Ulster Unionists boycott Assembly

Northern Ireland "peace process" in disarray

By Chris Marsden
21 July 1999

Fifteen months after the Good Friday Agreement established the mechanism to devolve certain powers to an elected Northern Ireland Assembly, the "peace process" lies in disarray. On Monday, July 12, Britain's House of Commons began debating the devolution bill proposed by the Labour government. The intention was to rush this through Parliament, to be voted on the next day, and then receive the Royal Assent on Friday, July 16.

A “fail-safe” mechanism had been incorporated, promising the suspension of the Assembly if the IRA failed to decommission its weapons. The haste to get the bill passed was so great that this mechanism was not available for scrutiny by MPs.

These plans came to nothing when the six Ulster Unionist Party (UUP) MPs voted against the bill. The UUP worked directly with the Conservative opposition to call for an end to the prisoner release programme unless there was immediate decommissioning. Tuesday evening saw intense discussions between the Blair government and UUP leader David Trimble that resulted in an even more substantial unilateral rewriting of the Good Friday Agreement.

After the bill had been passed by the Commons, and prior to its passage through the House of Lords, the government proposed three amendments designed to enforce the disarming of the IRA on the basis of a timetable to be set by the De Chastelain Commission. If this was not adhered to, then the Executive would be suspended and the defaulting party named.

The UUP Executive rejected these proposals that same evening, after a meeting lasting just 15 minutes. Speaking afterwards Trimble said, “The executive's view remains unchanged. I have not sought nor will I seek a change in the party policy.” Sinn Fein leader Gerry Adams accused the government of making “a sop to Unionism”. Irish Premier Bertie Ahern also expressed his disagreement with the new measures.

Thus the stage was set for the meeting of the Northern Ireland Assembly on Thursday, July 15, convened ostensibly to appoint the first power-sharing Executive since 1974. The event turned into a debacle and had to be called off when the UUP boycotted proceedings.

Had the UUP been present, the first item on the agenda would have been to debate a motion from the anti-Agreement Democratic Unionist Party (DUP) of Ian Paisley calling for Sinn Fein to be excluded from the Assembly for a year. Even without the UUP present, Paisley came within one vote of the motion being placed on the agenda for debate. As there were at least nine UUP Assembly Members who had pledged to vote against Trimble if he agreed to sit down with Sinn Fein prior to decommissioning, it was highly likely that one or more of them would have supported the DUP motion. This would itself have threatened the collapse of the Assembly.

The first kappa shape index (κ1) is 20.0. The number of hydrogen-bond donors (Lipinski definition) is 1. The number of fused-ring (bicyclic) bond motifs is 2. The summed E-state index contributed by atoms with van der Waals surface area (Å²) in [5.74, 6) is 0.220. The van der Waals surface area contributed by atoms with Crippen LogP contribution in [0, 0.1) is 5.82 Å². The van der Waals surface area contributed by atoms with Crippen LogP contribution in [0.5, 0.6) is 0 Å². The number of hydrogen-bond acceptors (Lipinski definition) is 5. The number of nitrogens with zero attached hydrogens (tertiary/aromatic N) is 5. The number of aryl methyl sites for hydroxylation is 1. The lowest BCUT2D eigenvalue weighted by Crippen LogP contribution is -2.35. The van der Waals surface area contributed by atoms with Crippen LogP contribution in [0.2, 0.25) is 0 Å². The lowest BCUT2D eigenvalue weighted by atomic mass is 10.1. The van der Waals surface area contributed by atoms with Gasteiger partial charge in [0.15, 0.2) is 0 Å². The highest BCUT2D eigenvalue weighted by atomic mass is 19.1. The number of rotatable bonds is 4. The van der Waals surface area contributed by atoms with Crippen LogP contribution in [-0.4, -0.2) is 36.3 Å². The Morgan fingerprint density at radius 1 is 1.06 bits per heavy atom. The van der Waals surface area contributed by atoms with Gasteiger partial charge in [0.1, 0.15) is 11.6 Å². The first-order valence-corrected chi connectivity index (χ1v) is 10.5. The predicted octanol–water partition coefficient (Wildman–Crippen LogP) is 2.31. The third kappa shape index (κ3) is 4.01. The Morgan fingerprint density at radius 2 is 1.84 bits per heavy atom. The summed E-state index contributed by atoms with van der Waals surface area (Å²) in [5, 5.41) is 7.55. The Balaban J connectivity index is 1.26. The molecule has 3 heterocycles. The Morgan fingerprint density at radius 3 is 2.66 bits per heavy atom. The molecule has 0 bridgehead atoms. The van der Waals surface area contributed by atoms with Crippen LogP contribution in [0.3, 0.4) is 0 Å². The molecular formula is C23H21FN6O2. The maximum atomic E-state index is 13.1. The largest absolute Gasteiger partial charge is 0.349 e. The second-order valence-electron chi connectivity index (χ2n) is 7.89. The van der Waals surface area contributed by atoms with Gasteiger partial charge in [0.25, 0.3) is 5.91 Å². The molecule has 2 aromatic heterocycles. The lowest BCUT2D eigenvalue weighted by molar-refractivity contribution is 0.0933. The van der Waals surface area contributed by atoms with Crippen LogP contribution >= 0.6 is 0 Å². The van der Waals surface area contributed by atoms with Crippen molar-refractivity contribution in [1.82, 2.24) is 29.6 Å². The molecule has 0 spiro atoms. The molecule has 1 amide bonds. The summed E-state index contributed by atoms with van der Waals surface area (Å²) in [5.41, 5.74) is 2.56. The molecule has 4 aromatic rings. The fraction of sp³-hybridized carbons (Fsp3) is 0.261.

In the absence of the UUP, the Presiding Officer said protocol still called for the parties present to make their nominations for Ministers to serve on the Executive. When it came to the DUP, Paisley refused, effectively bringing the meeting to a close. Under the terms of the Agreement, without the two main Unionist parties, the nominations for Ministers to the Executive did not meet the requirement for “cross-community” representation, so the Assembly meeting was declared null and void. Speaking afterwards, Paisley described events as “a good day” for Northern Ireland.

The Assembly's Deputy First Minister, Seamus Mallon of the nationalist Social and Democratic Labour Party (SDLP), resigned, accusing the UUP of using the crisis “to bleed more concessions out of the governments. To bleed this very process dry.” Sinn Fein President Gerry Adams accused the Unionists of not being prepared to “share power with Catholics”.

In the face of this crisis, British Prime Minister Tony Blair's only response was to declare that the Agreement was now “parked” until September, and to issue reassurances that the peace process goes on. A further round of talks are to be held with all parties concerned, in the hope that by the end of summer tempers will have cooled enough to get some form of agreement in place.

Agreement no basis for peace

Last week's events provoked widespread disappointment on both sides of the Irish border amongst the vast majority of people who in the two referendums held last year had demonstrated overwhelming opposition to continued sectarian warfare. Such sentiments are understandable. But a viable way forward out of the quagmire of sectarian conflict is only possible when the real character of the Good Friday Agreement is understood.

The frantic round of behind-the-scenes manoeuvres last week demonstrated contempt for the democratic and social aspirations of the Irish people on the part of the Blair government. But this is nothing new. Since its inception, the peace process has consisted of many such secret discussions between the governments of Britain and the Irish Republic with the Unionist and Republican parties, under the stewardship of the Clinton administration. Their aim was to end armed conflict in the North in order to secure more favourable conditions for investment by the major international corporations that dominate the Irish economy.

To this end, the Unionist bourgeoisie in the North had to be persuaded to accept some form of power-sharing with Sinn Fein, and at least a nominal reform of the state machinery there, including the Royal Ulster Constabulary. In return, Sinn Fein and the IRA had to be persuaded to end their armed campaign and accept the Unionist veto over Irish unification.

Initially this seemed successful. The main unionist party, the UUP, endorsed the Agreement, along with the smaller parties based on the loyalist paramilitary groups. The DUP was the largest unionist party opposing the Agreement, but just failed to win majority support amongst Protestant voters. Sinn Fein declared it would accept British rule until it was able to win a majority vote in the North for unification and promised to work for IRA decommissioning.

Aside from nebulous promises of peace and prosperity, however, the Agreement did nothing to address the social and democratic concerns of the Irish people, nor any of the issues that have given rise to decades of conflict. More than this; through the mechanism of a joint veto, the self-designated loyalist and nationalist parties would be able to determine all major issues that fell under the jurisdiction of the new Assembly. This constitutional framework served to enshrine the division of the Irish working class along religious lines inside the new mechanisms of the Northern state.